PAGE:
AFA remains committed to caring for our wounded heroes and family members and providing total wellness support to the broader Air and Space Forces family.
For more information on AFA’s Wounded Airman Program and how to get involved in Mission Arts events, visit www.AFA.org/wap. Mission Arts events are open and free for all of our Total Air and Space Forces. Priority is given to Air Force Wounded Warriors and Air Force Caregivers.
The George and Vicki Muellner Foundation Academic Scholarship
By Chequita Wood
The George and Vicki Muellner Foundation Scholarship, along with the Air Force Association (AFA), awards two $5,000 scholarships annually to eligible college students who are members of Arnold Air Society (AAS) and Silver Wings. This year’s recipients are Cadet/1st. Lt. Ryan C. Casa, AAS, and Kylie Loman, AAS.
Retired Air Force Lt. Gen. George Muellner was a fighter pilot, test pilot, classified programs specialist, Boeing Technologist, senior member of numerous aerospace societies and associations, and served as AFA Chairman of the Board from 2012 to 2014.
Cadet/1st. Lt. Ryan Casa, a student at Embry-Riddle Aeronautical University (ERAU) in Daytona Beach, Fla., Woodward Squadron, is a computer science major who joined Air Force Reserve Officers’ Training Corps to become a Combat Rescue Officer. He is active in ERAU’s Red Rope organization and the special warfare preparation student program on campus.
The COVID-19 pandemic has placed financial roadblocks on his family, as well as many other families. Casa said, “I do not have to take out a loan this academic year” after receiving this scholarship. He appreciates the generosity and is on track to achieving his goals.
Kylie Loman is from the University of Utah, Schriever Squadron. She is working on a double major in psychology in criminology and French.
Starting in the AFROTC and recently joining AAS, Loman was tasked to command her squadron. She is working toward becoming either an Officer of Special Investigations or a Remotely Piloted Aircraft Pilot. The Muellner Foundation Scholarship will allow her to pay down some of her student loans. “Student loans are a huge and stressful burden on the majority of college students, and I am very fortunate to be able to ease a bit of that stress with this scholarship,” Loman said.
Tom Gwaltney Air Force Association Fellowship
By Susan Mallett
AFA’s Montgomery Chapter in Georgia established an AFA Jimmy Doolittle Memorial Fellowship in honor of Command Chief Master Sergeant USAF (Ret.) Tom Gwaltney. The chapter presented the plan for the fellowship to his widow, Helen, and their family at a Montgomery Chapter meeting on Zoom. COVID-19 protocols restricted attendance at both the chapter meeting and Gwaltney’s burial at Arlington National Cemetery.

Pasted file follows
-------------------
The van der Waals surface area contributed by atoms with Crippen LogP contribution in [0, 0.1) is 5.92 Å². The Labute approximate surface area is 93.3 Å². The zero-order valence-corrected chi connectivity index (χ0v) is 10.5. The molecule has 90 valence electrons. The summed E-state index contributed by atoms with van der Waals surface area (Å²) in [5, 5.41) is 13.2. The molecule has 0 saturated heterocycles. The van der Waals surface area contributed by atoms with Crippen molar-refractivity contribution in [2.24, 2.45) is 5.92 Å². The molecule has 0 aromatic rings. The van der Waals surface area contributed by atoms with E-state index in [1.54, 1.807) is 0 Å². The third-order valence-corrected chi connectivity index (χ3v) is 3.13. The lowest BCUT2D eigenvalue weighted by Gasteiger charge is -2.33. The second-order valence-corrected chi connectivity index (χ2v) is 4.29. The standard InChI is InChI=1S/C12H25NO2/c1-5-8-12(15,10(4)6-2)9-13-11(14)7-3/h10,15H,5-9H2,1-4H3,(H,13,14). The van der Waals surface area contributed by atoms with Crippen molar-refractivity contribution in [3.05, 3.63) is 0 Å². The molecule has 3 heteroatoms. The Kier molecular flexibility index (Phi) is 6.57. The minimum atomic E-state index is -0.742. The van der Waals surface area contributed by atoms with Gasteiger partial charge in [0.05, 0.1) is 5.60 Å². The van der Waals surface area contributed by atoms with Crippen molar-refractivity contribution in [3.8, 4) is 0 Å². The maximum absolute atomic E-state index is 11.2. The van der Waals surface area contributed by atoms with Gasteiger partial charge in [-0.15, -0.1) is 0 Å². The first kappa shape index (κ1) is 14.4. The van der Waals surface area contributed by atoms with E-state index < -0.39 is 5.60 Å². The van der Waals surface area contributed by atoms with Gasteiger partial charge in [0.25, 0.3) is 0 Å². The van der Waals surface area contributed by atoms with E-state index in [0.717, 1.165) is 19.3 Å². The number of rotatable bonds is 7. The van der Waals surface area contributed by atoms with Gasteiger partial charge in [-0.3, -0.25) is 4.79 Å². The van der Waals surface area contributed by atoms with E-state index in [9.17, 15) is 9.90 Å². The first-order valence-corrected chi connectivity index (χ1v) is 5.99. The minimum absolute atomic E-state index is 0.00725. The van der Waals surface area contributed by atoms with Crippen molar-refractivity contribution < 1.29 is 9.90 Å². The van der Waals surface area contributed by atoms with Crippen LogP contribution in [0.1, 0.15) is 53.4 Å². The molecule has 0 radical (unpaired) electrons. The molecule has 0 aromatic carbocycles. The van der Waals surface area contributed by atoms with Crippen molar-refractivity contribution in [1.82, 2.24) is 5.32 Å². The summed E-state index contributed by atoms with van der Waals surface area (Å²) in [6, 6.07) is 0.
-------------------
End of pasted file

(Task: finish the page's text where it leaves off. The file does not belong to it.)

AFA Chairman of the Board, former Chief Master Sergeant of the Air Force Gerald Murray, made the formal presentation. Chapter, state, and national members and leaders joined the virtual event, including AFA Vice Chairmen Jim Hannam and Jim Simons.
The fellowship, endowed through donations from members of the chapter, the community, and across the nation, was designated to permanently fund 10 AFA Pitsenbarger awards—AFA’s grants to selected USAF enlisted personnel graduating from the Community College of the Air Force who plan to pursue a baccalaureate degree.
Gwaltney served as president of the Montgomery Chapter, as Alabama State president, and the South Central Region president, and was a member of the national Field Council and worked on the IT and finance committees. As an AFA national director, Tom led the team to create the AFA’s Wounded Airmen Program.
Murray reflected on his friendship with Tom, as well as his respect for his tireless work as a leader and volunteer. “The first president of AFA in 1947, Gen. Jimmy Doolittle [said], ‘there is nothing stronger than the heart of a volunteer.’ Tom was the epitome of the word volunteer. … His legacy of honor, integrity, and service before self will live on in the organizations where he contributed so much time and talent,” said Murray.
The chapter wishes to encourage others to donate to AFA by either honoring or memorializing someone with an AFA Aerospace Education Fellowship, at any amount from $100 to the $5,000 Doolittle level. (Visit: www.afa.org/education/fellowships)